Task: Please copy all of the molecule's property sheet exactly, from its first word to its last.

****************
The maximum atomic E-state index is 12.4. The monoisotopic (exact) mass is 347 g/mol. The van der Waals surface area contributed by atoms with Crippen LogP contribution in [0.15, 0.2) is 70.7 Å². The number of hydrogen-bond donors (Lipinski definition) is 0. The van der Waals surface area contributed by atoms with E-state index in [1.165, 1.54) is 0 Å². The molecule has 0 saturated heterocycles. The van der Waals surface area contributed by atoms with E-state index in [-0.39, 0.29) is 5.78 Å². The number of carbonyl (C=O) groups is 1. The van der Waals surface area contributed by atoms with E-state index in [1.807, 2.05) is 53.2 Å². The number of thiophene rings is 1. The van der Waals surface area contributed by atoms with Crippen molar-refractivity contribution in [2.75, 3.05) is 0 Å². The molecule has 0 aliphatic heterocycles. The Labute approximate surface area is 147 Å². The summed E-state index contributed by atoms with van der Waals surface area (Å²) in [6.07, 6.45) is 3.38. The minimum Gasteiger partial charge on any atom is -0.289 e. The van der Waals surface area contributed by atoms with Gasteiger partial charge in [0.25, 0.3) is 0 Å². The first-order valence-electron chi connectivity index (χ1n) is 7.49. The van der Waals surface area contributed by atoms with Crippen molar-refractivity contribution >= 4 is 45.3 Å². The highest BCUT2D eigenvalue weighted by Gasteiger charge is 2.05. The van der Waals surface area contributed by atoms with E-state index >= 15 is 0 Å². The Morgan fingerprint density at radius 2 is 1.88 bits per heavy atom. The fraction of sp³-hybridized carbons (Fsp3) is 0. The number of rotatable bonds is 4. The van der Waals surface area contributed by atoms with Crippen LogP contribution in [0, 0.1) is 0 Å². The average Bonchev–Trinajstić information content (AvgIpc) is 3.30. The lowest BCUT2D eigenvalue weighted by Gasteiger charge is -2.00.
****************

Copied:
The maximum atomic E-state index is 12.4. The monoisotopic (exact) mass is 347 g/mol. The van der Waals surface area contributed by atoms with Crippen LogP contribution in [0.15, 0.2) is 70.7 Å². The number of hydrogen-bond donors (Lipinski definition) is 0. The van der Waals surface area contributed by atoms with E-state index in [1.165, 1.54) is 0 Å². The molecule has 0 saturated heterocycles. The van der Waals surface area contributed by atoms with E-state index in [-0.39, 0.29) is 5.78 Å². The number of carbonyl (C=O) groups is 1. The van der Waals surface area contributed by atoms with E-state index in [1.807, 2.05) is 53.2 Å². The number of thiophene rings is 1. The van der Waals surface area contributed by atoms with Crippen molar-refractivity contribution in [2.75, 3.05) is 0 Å². The molecule has 0 aliphatic heterocycles. The Labute approximate surface area is 147 Å². The summed E-state index contributed by atoms with van der Waals surface area (Å²) in [6.07, 6.45) is 3.38. The minimum Gasteiger partial charge on any atom is -0.289 e. The van der Waals surface area contributed by atoms with Gasteiger partial charge in [0.25, 0.3) is 0 Å². The first-order valence-electron chi connectivity index (χ1n) is 7.49. The van der Waals surface area contributed by atoms with Crippen molar-refractivity contribution >= 4 is 45.3 Å². The highest BCUT2D eigenvalue weighted by Gasteiger charge is 2.05. The van der Waals surface area contributed by atoms with E-state index >= 15 is 0 Å². The Morgan fingerprint density at radius 2 is 1.88 bits per heavy atom. The fraction of sp³-hybridized carbons (Fsp3) is 0. The number of rotatable bonds is 4. The van der Waals surface area contributed by atoms with Crippen LogP contribution in [0, 0.1) is 0 Å². The average Bonchev–Trinajstić information content (AvgIpc) is 3.30. The lowest BCUT2D eigenvalue weighted by Gasteiger charge is -2.00.